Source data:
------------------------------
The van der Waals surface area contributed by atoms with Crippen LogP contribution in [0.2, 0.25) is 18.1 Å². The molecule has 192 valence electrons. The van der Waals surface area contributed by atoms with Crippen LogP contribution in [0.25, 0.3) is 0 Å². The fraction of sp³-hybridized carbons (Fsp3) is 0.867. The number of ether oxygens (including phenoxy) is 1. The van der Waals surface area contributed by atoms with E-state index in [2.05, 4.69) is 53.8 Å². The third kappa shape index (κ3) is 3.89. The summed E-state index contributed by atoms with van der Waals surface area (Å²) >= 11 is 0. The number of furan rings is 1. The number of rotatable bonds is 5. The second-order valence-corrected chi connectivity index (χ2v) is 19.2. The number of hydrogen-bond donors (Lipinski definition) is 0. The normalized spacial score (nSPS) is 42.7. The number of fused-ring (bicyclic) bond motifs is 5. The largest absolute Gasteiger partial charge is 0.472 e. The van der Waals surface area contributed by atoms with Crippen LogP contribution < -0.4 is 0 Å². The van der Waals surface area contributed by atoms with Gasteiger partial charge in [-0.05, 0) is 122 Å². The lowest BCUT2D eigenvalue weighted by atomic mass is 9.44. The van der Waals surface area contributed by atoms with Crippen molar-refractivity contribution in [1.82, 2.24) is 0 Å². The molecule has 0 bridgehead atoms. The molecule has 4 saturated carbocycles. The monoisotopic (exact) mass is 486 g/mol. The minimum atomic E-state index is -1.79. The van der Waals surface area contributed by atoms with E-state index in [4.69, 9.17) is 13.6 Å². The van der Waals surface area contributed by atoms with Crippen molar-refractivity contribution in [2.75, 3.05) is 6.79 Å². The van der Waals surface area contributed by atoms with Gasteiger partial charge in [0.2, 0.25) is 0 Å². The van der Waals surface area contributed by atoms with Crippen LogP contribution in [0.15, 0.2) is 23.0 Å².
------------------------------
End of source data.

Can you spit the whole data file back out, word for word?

The van der Waals surface area contributed by atoms with Crippen LogP contribution in [0.2, 0.25) is 18.1 Å². The molecule has 192 valence electrons. The van der Waals surface area contributed by atoms with Crippen LogP contribution in [0.25, 0.3) is 0 Å². The fraction of sp³-hybridized carbons (Fsp3) is 0.867. The number of ether oxygens (including phenoxy) is 1. The van der Waals surface area contributed by atoms with E-state index in [2.05, 4.69) is 53.8 Å². The third kappa shape index (κ3) is 3.89. The summed E-state index contributed by atoms with van der Waals surface area (Å²) >= 11 is 0. The number of furan rings is 1. The number of rotatable bonds is 5. The second-order valence-corrected chi connectivity index (χ2v) is 19.2. The number of hydrogen-bond donors (Lipinski definition) is 0. The normalized spacial score (nSPS) is 42.7. The number of fused-ring (bicyclic) bond motifs is 5. The largest absolute Gasteiger partial charge is 0.472 e. The van der Waals surface area contributed by atoms with Crippen LogP contribution < -0.4 is 0 Å². The van der Waals surface area contributed by atoms with Gasteiger partial charge in [-0.05, 0) is 122 Å². The lowest BCUT2D eigenvalue weighted by atomic mass is 9.44. The van der Waals surface area contributed by atoms with Crippen molar-refractivity contribution in [1.82, 2.24) is 0 Å². The molecule has 0 bridgehead atoms. The molecule has 4 saturated carbocycles. The monoisotopic (exact) mass is 486 g/mol. The minimum atomic E-state index is -1.79. The van der Waals surface area contributed by atoms with E-state index in [4.69, 9.17) is 13.6 Å². The van der Waals surface area contributed by atoms with Crippen molar-refractivity contribution in [2.75, 3.05) is 6.79 Å². The van der Waals surface area contributed by atoms with Gasteiger partial charge in [0.2, 0.25) is 0 Å². The van der Waals surface area contributed by atoms with Crippen LogP contribution in [0.15, 0.2) is 23.0 Å².